How VPNs in India are going virtual to protect the privacy of users

Hand holding a smartphone with VPN logo on screen and the Indian flag on the background
(Image credit: Shutterstock)

It's now a few weeks until India's new data retention law come into force, and VPN providers are busy planning their next moves.  

Two of the best VPN services around have already announced their decision to pull the plug on their physical servers based within the country.

Last week, ExpressVPN announced that it would remove its physical servers from India, on account that it "refuses to participate in the Indian government’s attempts to limit internet freedom". Then on Tuesday Surfshark announced likewise, confirming not to be willing to compromise the company's values nor its technical base.

With VPN services continuing to strongly defend their no-log policies, are more providers going to follow suit?   

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Why do VPNs find India's data law so problematic?

On April 28, the Indian Computer Emergency Response Team (CERT-In) announced a set of directives that VPN services will soon have to follow to continue operating within the country. 

Expected to come into effect on June 27, the new regulation will force VPN providers to keep in store sensitive users' data for up to five years and share these with authorities when required.  

However, as ExpressVPN said when announcing its decision to shut down its Indian servers, CERT-In new directives are "incompatible with the purpose of VPNs".

Short for virtual private network, a VPN is a tool that aims to protect people's online privacy by masking their real IP while securing their data in transit inside an encrypted tunnel

Among other security measures, the most private services around enforce strict no-log policies to guarantee its users that none of their sensitive data can be stored, leaked or shared.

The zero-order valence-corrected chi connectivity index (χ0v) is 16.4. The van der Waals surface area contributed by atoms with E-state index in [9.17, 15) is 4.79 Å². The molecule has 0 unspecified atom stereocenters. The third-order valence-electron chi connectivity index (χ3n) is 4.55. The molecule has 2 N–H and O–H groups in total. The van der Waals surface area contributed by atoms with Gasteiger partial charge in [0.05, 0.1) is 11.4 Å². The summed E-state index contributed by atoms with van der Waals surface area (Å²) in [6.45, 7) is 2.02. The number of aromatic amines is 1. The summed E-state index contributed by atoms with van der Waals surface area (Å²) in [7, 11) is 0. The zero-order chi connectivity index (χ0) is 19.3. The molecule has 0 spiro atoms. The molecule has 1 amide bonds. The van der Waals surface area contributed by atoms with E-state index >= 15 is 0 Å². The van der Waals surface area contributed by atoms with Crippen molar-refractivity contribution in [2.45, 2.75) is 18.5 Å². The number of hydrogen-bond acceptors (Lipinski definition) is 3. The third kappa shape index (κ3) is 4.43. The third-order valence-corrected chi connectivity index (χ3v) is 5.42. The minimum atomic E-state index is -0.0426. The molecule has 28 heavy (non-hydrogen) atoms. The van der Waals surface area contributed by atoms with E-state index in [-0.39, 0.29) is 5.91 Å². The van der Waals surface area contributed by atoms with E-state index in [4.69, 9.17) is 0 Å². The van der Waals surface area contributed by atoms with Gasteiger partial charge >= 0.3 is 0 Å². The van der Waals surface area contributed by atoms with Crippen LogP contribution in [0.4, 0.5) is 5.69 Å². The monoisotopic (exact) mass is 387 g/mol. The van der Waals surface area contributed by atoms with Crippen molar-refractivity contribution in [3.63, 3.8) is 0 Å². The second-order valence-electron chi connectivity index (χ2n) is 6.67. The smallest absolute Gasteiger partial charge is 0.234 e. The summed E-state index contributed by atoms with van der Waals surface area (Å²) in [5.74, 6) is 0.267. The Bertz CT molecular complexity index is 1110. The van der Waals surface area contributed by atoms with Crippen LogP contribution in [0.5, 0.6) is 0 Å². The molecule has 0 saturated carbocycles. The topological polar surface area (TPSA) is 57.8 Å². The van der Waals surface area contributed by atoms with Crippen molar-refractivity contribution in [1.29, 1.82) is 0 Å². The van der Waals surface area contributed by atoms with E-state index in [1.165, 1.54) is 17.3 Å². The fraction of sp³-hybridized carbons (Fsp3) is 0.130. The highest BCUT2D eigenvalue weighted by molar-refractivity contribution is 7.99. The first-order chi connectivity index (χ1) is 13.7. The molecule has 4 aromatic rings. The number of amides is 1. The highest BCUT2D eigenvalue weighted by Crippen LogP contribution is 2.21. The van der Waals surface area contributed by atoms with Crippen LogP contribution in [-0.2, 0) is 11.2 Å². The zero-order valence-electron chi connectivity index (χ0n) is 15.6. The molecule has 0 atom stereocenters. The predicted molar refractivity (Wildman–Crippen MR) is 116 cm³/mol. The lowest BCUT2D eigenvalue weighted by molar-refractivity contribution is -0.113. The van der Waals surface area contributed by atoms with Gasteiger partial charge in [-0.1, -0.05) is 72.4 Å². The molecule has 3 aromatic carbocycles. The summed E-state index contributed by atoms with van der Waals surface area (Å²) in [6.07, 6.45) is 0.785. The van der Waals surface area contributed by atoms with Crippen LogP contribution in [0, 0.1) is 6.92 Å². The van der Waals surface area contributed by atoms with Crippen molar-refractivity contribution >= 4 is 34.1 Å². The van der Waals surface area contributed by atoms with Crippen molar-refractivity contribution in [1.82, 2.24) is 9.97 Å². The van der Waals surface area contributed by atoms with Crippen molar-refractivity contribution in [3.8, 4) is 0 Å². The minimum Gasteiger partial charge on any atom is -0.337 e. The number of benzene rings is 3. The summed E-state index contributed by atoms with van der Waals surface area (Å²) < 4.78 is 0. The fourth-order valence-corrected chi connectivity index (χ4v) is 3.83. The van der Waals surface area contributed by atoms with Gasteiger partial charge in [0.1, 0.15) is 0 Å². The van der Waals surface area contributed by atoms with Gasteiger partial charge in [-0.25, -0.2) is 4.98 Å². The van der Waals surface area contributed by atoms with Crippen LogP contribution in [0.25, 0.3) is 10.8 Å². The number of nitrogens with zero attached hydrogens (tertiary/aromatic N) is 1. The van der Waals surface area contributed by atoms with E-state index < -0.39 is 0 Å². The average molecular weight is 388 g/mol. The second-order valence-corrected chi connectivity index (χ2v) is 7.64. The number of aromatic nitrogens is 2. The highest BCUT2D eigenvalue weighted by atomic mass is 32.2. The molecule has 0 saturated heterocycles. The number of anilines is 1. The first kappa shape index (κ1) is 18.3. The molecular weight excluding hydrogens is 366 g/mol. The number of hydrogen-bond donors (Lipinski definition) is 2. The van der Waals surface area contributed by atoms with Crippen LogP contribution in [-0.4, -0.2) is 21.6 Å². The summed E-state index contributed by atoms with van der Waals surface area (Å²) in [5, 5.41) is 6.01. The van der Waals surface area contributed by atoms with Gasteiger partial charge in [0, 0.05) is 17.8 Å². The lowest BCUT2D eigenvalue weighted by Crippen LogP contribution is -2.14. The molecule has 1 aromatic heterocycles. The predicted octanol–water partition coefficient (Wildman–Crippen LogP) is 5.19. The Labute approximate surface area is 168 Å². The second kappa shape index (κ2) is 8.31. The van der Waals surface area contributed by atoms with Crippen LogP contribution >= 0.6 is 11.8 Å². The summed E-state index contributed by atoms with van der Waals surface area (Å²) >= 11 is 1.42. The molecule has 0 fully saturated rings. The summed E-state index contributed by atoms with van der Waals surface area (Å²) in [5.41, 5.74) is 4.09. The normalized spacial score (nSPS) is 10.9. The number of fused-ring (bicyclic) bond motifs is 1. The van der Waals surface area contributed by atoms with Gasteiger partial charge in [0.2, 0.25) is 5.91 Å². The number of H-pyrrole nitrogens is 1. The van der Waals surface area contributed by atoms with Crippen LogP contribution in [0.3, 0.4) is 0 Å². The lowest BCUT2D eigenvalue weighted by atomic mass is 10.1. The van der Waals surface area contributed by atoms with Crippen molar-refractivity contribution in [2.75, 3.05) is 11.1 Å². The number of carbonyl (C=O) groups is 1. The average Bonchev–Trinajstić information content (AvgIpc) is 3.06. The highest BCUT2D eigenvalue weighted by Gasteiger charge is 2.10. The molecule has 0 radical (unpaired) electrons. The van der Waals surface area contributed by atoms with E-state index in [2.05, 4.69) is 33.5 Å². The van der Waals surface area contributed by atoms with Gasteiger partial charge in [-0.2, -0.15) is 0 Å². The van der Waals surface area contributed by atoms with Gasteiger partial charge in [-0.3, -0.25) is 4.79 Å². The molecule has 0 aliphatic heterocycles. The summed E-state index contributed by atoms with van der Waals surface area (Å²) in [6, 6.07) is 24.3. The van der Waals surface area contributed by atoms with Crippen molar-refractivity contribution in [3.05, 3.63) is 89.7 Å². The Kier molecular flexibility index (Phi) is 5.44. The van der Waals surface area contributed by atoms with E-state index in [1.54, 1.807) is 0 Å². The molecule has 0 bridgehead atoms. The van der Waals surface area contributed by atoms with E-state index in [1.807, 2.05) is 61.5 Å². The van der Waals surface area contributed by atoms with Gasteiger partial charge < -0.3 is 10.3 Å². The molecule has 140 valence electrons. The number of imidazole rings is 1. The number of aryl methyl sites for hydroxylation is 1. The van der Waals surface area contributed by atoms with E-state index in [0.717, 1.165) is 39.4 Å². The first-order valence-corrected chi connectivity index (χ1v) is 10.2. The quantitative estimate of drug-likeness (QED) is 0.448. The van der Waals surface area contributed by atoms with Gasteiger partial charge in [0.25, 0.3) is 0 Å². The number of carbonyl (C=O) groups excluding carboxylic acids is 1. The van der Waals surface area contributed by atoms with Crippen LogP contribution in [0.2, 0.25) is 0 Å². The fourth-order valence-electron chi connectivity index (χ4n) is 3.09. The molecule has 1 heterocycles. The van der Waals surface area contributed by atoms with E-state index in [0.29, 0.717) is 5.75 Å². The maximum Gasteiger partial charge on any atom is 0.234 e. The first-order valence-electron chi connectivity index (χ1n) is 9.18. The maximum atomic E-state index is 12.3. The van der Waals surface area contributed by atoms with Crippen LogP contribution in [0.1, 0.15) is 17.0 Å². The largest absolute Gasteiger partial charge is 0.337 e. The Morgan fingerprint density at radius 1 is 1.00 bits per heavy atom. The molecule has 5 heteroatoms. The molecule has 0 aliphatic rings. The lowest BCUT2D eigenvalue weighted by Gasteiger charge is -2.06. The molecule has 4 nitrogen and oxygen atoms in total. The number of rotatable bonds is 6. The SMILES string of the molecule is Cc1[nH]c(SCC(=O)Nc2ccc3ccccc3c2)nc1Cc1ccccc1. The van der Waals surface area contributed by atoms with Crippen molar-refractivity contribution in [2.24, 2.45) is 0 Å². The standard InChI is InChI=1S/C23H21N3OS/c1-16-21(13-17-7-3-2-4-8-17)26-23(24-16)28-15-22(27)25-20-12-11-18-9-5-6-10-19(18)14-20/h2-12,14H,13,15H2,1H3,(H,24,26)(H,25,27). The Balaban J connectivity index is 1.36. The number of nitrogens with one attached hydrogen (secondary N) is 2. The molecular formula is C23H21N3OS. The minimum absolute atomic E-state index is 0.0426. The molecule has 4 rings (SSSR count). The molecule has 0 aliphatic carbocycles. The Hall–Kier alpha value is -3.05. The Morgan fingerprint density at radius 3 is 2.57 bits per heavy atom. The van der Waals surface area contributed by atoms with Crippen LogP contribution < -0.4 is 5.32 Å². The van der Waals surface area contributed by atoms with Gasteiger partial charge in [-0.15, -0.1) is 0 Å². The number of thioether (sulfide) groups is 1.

VPN encrypting a flow of data

(Image credit: Shutterstock)

India's new data law comes in an effort to cramp down on an ever-growing cybercrime incidents rate. With more than 86 million data breaches in 2021, India was the third most affected nation worldwide last year.

However, as Surfshark pointed out in an official statement: "Collecting excessive amounts of data within Indian jurisdiction without robust protection mechanisms could lead to even more breaches nationwide."

And VPNs are not the only companies to be soon affected by India's new data retention law. Virtual private servers (VPS), cloud service providers, data centers and cryptocurrencies exchanges all will have to comply with CERT-In directives. 

The effect on ExpressVPN and Surfshark users in India

Both ExpressVPN and Surfshark have reassured their subscribers in India that the decision to shut down their physical servers will have a minimal effect on performance. In fact, Indian users will still be able to safely browse local sites without giving up their anonymity nor any other data. 

Instead of connecting to servers based within the country, they will have to pick one of their virtual servers located in Singapore and in the UK. These will be the same in terms of functionality as users will still get an Indian IP address